[Haskell] Definitions of purity and Lazy IO

Duncan Coutts duncan.coutts at worc.ox.ac.uk
Fri Mar 6 05:02:01 EST 2009

On Thu, 2009-03-05 at 20:11 -0800, oleg at okmij.org wrote:
> Before one invokes an equational theory or says that both these
> expressions are just integer subtraction, let me clarify the
> question: are f1 and f2 at least weakly observationally equivalent?
> That is, for any program context C[] such that C[f1] is well-typed, 
> the program C[f2] must too be well-typed, and if one can observe the
> result of C[f1] and of C[f2], the two observations must be identical. The
> observation of a program may (and often does) involve side-effects and
> IO (more on it below). The message posted yesterday exhibited a
> context C[] that distinguishes f1 from f2. Thus, in presence of Lazy
> IO, any equational theory that equates f1 and f2 cannot be sound. I
> don't think one can design such a context C[] using the regular, eager
> file IO.

I'm not sure that observational equivalence on IO computations the right
approach. For example it means we cannot explain imprecise exceptions.


With imprecise exceptions we define the meaning of a value that could
return one of a number of exceptions to actually return the whole set
(see Sections 3.4, 3.5 and 4 above). But on any particular run the
representative member of that set of exceptions can be different.

They give the example:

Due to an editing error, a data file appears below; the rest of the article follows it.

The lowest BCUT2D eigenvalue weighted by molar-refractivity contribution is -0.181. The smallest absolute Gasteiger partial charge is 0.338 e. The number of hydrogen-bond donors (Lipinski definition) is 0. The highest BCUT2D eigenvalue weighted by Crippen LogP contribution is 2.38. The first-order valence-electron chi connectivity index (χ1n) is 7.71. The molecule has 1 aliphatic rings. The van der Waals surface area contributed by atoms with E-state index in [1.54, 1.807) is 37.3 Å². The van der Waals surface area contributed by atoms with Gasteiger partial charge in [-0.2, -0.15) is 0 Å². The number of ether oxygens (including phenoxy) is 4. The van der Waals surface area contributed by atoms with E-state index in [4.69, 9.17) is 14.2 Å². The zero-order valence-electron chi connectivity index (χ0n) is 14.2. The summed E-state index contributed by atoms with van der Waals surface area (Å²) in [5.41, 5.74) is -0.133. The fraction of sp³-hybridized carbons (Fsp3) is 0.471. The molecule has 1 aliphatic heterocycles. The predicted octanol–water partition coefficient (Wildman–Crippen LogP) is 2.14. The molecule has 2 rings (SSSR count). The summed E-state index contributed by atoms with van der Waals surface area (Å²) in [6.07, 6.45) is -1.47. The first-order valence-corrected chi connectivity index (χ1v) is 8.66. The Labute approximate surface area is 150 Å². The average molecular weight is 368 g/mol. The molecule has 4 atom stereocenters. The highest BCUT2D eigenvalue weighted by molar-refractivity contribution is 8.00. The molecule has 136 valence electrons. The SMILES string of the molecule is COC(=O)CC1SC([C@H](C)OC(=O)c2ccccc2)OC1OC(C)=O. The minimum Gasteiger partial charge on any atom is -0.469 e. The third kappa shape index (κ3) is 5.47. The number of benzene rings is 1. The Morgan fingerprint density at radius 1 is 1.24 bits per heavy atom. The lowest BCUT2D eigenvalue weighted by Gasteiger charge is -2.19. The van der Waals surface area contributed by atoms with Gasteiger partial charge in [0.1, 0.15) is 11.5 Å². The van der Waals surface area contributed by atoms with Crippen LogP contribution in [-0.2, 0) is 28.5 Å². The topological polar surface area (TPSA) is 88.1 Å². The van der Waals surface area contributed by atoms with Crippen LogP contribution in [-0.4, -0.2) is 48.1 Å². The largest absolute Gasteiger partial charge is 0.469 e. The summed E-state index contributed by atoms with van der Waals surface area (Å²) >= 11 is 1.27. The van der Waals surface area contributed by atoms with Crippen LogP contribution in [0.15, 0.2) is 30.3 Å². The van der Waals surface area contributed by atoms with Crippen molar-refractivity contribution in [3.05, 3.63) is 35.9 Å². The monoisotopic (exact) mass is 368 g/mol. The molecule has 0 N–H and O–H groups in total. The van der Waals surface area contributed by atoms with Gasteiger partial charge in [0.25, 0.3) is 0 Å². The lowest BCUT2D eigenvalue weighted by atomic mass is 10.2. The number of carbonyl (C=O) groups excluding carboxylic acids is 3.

v1 <- getException ((1/0) + error "Urk")
  v2 <- getException ((1/0) + error "Urk")
  return (v1 == v2)

The solution is that getException makes a non-deterministic choice each

I expect that unsafeInterleaveIO can be explained in a similar way, via
non-determinism in the choice of interleaving of events. Any final
observations correspond to some particular interleaving, we just do not
know which one it is going to be until we inspect the value. The
semantics is that it can be any of them. Different runs of the program,
different compiler transformations or evaluation orders can change which
values we typically observe without breaking the semantics that it could
be any of the possible values.

This is somewhat stronger than the semantics of a random number
generator in IO because not all interleavings are possible and some
interleavings of effects do not interfere with each other.

> Thus Haskell even with IO may be called pure functional. With Lazy IO,
> it can no longer be called pure functional as different orders of
> evaluation of arguments of a function lead to different program
> observations.

The same is true of imprecise exceptions and yet we do not seem to be
worried about them destroying purity.


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